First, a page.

Faith Stories: Forgive

3/13/19

Luke 23:34a – Then Jesus said, ‘Father, forgive them; for they do not know what they are doing.’

Isaiah 64:1-9
64O that you would tear open the heavens and come down, so that the mountains would quake at your presence— 2as when fire kindles brushwood and the fire causes water to boil— to make your name known to your adversaries, so that the nations might tremble at your presence! 3When you did awesome deeds that we did not expect, you came down, the mountains quaked at your presence. 4From ages past no one has heard, no ear has perceived, no eye has seen any God besides you, who works for those who wait for him. 5You meet those who gladly do right, those who remember you in your ways. But you were angry, and we sinned; because you hid yourself we transgressed.

6We have all become like one who is unclean, and all our righteous deeds are like a filthy cloth. We all fade like a leaf, and our iniquities, like the wind, take us away. 7There is no one who calls on your name, or attempts to take hold of you; for you have hidden your face from us, and have delivered us into the hand of our iniquity. 8Yet, O Lord, you are our Father; we are the clay, and you are our potter; we are all the work of your hand. 9Do not be exceedingly angry, O Lord, and do not remember iniquity forever. Now consider, we are all your people.

Do you really believe it when we say that God is big enough and strong enough and loves enough to forgive us for anything we could ever do? I don’t just mean are you willing to say the words or does it sound like the right set of beliefs for a Christian to have. I mean do you feel forgiveness? Do you know with all that you are that we are loved, we are accepted, we are enough no matter what we may have done or thought or said – no matter how often we fall short or turn away or fall into the same old habits that we’ve been struggling with for years. Do you really expect that God has and will forgive?

That’s a hard question to answer. On one hand I know the answer should be yes. I’ve read the stories, I’ve grown up in church, I’ve dedicated my life to leading a community called church – a community that is defined more than anything else by that very conviction. The church is the body of people that has not other reason for existing than the reality that the forgiveness of God through Christ sets all things right and makes all things new. Church is the invitation to take part in God’s mission to make it real – to spread love and forgiveness across the globe. If the church is not making the love and forgiveness of God real and present in the world, it has no reason to exist.

This is the life that I have chosen – to lead God’s people to experience that love and forgiveness that is our very reason to be here in the first place. And yet, I struggle all the time with the expectation that God really is that strong – that God’s love really goes that deep – that God really does set all things right and take every mistake I make or tragedy I face and reshape it in the palm of His hands to make something beautiful and new. I know it is true that God forgives, renews, brings healing and wholeness – but that doesn’t make it easy to feel forgiven and whole all the time. I’m just another person on the same journey together with you…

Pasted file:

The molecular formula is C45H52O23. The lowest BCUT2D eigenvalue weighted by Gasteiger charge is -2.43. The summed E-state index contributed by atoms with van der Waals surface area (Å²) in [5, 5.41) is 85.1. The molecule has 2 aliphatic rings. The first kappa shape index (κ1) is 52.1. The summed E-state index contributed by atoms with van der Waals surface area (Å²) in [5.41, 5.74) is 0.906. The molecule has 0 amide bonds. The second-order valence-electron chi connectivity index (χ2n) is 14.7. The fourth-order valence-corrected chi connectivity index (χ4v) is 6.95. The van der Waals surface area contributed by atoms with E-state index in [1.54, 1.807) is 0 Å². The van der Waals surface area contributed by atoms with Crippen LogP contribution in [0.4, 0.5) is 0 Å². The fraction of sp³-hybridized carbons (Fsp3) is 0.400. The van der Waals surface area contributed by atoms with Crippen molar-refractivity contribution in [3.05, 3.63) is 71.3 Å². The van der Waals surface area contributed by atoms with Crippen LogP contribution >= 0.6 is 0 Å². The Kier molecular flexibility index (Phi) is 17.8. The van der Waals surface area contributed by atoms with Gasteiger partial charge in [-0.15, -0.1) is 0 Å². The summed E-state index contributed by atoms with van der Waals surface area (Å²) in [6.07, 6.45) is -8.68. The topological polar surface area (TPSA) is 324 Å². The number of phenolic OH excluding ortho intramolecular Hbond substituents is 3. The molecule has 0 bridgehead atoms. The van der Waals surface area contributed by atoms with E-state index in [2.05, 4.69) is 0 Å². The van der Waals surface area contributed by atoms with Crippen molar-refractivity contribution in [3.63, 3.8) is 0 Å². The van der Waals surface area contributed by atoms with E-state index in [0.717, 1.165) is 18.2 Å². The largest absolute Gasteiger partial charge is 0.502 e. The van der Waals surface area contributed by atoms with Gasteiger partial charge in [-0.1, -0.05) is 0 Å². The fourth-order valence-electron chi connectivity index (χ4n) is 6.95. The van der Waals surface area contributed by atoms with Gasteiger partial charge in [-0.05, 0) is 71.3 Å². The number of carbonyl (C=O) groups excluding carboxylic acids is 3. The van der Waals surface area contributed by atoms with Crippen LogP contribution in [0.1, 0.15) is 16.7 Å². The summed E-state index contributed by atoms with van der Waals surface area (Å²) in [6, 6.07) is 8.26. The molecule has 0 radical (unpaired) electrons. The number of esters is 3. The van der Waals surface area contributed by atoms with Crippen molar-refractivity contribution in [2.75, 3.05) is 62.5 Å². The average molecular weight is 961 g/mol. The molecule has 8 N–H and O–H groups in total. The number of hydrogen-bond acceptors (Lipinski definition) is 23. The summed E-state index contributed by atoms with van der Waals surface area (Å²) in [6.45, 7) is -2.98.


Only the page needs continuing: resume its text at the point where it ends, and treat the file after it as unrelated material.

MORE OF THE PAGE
And one of the most common fears people have is the constant nagging in the back of our heads saying that we’re not enough – not smart enough, not accomplished enough, not thin enough, not nice enough, not generous enough, not musical enough, not tall enough, on and on down the list I could go. I’ll bet just about all of us could name at least one or two ways we feel like we aren’t something enough. And those stories we tell ourselves so easily take control of our expectations.

When we play the tapes over and over in our heads, I’m not enough, I’m not enough, I’m not enough, we often start to make that mantra a reality. It’s easier to fail on purpose than to risk the possibility that we might not actually succeed. It’s simpler to just make the story a part of who we are than it is to try and prove to the world that we’re more than our past mistakes. The difference between guilt and shame is that guilt says I made a mistake. Shame says I am a mistake. Guilt is something that can be forgiven and that can teach us how to live better. Shame is something that colors the very way we see our self in the mirror and shame only tears us down.

As a culture, we’re so good at shame that we rarely leave open the possibility for change or forgiveness. From time to time we see terrible accusations made against beloved public figures and we have no idea what to do with those accusations most of the time. Shame plays a profound role in why those reports so often seem to come out in clusters. Some of it is internal shame for victims – I should have acted differently OR I shouldn’t have put myself in the situation OR I should be stronger than this. Then, the shame game comes from the response toward victims – You should have worn something different! You shouldn’t have put yourself in that situation! You should have quit or left or run! The stigma around being victimized can feel worse than that of abuse itself.

On the flipside, you can tell quite often which of the accused feel the guilt that makes change possible and which do not. Shame may seem like the polar opposite of pride or arrogance, but it’s really more like the flip side of same coin. Shame is the internal arrogance to think you know how bad you are and arrogance is the external desire to shame everyone but yourself. And from certain of the accused, the shame and arrogance are unmistakable. Lashing out and demanding control is so, so often a symptom that there is something inside that we cannot bear to face. It’s easier to pretend that everything is OK than to face the stories our shame wants to tell.